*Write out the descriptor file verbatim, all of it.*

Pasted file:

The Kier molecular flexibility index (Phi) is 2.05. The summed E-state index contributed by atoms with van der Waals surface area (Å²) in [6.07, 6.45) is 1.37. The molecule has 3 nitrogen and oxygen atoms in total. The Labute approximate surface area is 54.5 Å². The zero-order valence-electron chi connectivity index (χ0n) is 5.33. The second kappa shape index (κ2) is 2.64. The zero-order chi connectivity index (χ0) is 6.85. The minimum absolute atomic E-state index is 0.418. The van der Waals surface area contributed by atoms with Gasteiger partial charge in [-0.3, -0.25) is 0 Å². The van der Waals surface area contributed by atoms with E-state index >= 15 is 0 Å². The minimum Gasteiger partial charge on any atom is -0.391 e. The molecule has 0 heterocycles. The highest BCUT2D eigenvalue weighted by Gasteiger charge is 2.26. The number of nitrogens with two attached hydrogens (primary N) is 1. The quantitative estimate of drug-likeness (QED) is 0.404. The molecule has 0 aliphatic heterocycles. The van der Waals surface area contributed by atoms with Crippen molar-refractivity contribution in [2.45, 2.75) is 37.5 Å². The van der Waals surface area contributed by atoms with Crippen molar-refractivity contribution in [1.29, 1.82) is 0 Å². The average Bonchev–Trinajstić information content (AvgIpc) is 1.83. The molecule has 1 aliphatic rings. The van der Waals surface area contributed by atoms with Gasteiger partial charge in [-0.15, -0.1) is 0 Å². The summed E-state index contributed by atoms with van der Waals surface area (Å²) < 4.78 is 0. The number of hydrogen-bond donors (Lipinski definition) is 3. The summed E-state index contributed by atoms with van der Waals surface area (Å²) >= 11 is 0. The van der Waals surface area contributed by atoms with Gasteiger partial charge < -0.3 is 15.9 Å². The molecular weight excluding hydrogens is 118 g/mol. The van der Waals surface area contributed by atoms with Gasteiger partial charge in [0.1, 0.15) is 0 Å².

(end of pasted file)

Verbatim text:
The Kier molecular flexibility index (Phi) is 2.05. The summed E-state index contributed by atoms with van der Waals surface area (Å²) in [6.07, 6.45) is 1.37. The molecule has 3 nitrogen and oxygen atoms in total. The Labute approximate surface area is 54.5 Å². The zero-order valence-electron chi connectivity index (χ0n) is 5.33. The second kappa shape index (κ2) is 2.64. The zero-order chi connectivity index (χ0) is 6.85. The minimum absolute atomic E-state index is 0.418. The van der Waals surface area contributed by atoms with Gasteiger partial charge in [-0.3, -0.25) is 0 Å². The van der Waals surface area contributed by atoms with E-state index >= 15 is 0 Å². The minimum Gasteiger partial charge on any atom is -0.391 e. The molecule has 0 heterocycles. The highest BCUT2D eigenvalue weighted by Gasteiger charge is 2.26. The number of nitrogens with two attached hydrogens (primary N) is 1. The quantitative estimate of drug-likeness (QED) is 0.404. The molecule has 0 aliphatic heterocycles. The van der Waals surface area contributed by atoms with Crippen molar-refractivity contribution in [2.45, 2.75) is 37.5 Å². The van der Waals surface area contributed by atoms with Crippen molar-refractivity contribution in [1.29, 1.82) is 0 Å². The average Bonchev–Trinajstić information content (AvgIpc) is 1.83. The molecule has 1 aliphatic rings. The van der Waals surface area contributed by atoms with Gasteiger partial charge in [-0.15, -0.1) is 0 Å². The summed E-state index contributed by atoms with van der Waals surface area (Å²) < 4.78 is 0. The number of hydrogen-bond donors (Lipinski definition) is 3. The summed E-state index contributed by atoms with van der Waals surface area (Å²) >= 11 is 0. The van der Waals surface area contributed by atoms with Gasteiger partial charge < -0.3 is 15.9 Å². The molecular weight excluding hydrogens is 118 g/mol. The van der Waals surface area contributed by atoms with Gasteiger partial charge in [0.1, 0.15) is 0 Å².